The Dangerous Effects of AFM


(Photo Source: Kera News)


It’s a rare disease that’s been spreading across multiple states, impacting over 60 people within the month. Patients, primarily children, are hospitalized with muscle weakness and even paralysis from this strange condition that replicates polio-like symptoms.

It’s called acute flaccid myelitis, and it’s impacting dozens of families across America.

Acute flaccid myelitis, or AFM, is a serious neurological condition that damages the nervous system and causes inflammation in the spinal cord. AFM can also cause muscle weakness, where patients experience difficulty in moving their face, swallowing, or speaking. As stated by the Rhode Island Department of health, AFM is one of many conditions that could lead to neurological illnesses, such as stroke.

Although it is considered to be extremely rare, the number of AFM cases has already grown at a rapid rate this year. In the first half of 2018, there were less than ten cases each month. Despite this, there was a significant increase in the number of cases in September, with the CDC confirming that 38 people have been diagnosed with AFM. Since then, a total of 155 potential cases are being investigated.

With AFM’s symptoms and the significant increase of cases, it stands to question why the public isn’t more concerned about this disease.

Lydia Gugliuzza, a sophomore at Pentucket High School, believes that AFM should be more widely discussed. “People don’t think it’s contagious and it’s only impacting a certain part of the population,” she commented.

Since being declared a “public health issue” by the CDC in 2014, less than 400 people have been diagnosed with this disease. This modest number hardly presents enough information for organizations like the CDC to study and understand.

As a result, much of the disease is still unknown. The CDC believes that certain factors contribute to AFM, such as various viruses and germs. One critical transmitter of the disease could be the West Nile virus, in which the virus is transmitted through mosquitoes and causes a variety of damage to the host’s body.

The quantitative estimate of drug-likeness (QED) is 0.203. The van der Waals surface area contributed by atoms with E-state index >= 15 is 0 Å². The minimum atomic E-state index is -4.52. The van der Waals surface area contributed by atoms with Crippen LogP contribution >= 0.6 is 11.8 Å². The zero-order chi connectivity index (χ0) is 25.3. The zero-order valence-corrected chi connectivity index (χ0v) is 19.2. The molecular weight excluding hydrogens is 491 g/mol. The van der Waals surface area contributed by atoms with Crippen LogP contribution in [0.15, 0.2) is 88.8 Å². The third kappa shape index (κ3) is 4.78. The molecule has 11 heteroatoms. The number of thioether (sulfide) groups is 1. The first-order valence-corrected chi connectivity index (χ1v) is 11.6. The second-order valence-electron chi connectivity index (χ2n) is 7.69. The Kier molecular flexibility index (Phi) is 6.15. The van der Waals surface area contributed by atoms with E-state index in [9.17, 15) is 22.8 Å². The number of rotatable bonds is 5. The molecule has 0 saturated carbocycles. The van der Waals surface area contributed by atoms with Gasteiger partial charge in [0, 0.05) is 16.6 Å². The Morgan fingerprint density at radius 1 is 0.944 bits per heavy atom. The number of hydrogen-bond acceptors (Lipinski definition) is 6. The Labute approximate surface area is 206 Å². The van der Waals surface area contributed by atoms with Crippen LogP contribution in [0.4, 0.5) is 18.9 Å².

Adenoviruses, or groups of nonenveloped viruses, are also being reviewed as a factor for AFM as well as the poliovirus. However, according to the CDC, when testing patients with AFM for polio, all results returned negative.

“This could only be the beginning […] and people should get vaccinations to prevent [the spread of] diseases [and viruses],” Gugliuzza added. “They should just be aware of the circumstances, and especially since it’s local.”

In fact, AFM has already impacted the community around Pentucket. In Amesbury, Massachusetts, one family’s son was diagnosed with the neurological condition at six months of age. This isn’t uncommon for those with AFM. According to Dr. Nancy Messonnier, over 90 percent of AFM cases are 18 years old or younger.

However, Gugliuzza believes that there is hope for this mysterious condition that is sweeping over the nation. “I feel like this has greater hope than polio,” she stated. “What physical therapy has done for kids has brought hope for treatments or even a cure.”

True to Gugliuzza’s beliefs, physical therapy has played a significant role in overcoming AFM. Multiple organizations have aided victims of the disease to overcome the challenges they face through physical therapy. Many more people have also banded together to shed light on AFM and help others understand what it truly is, such as the Transverse Myelitis Association. With these groups supporting the CDC and multiple families impacted by AFM, the idea of finally ending the devastating disease might be a possible outcome within the near future.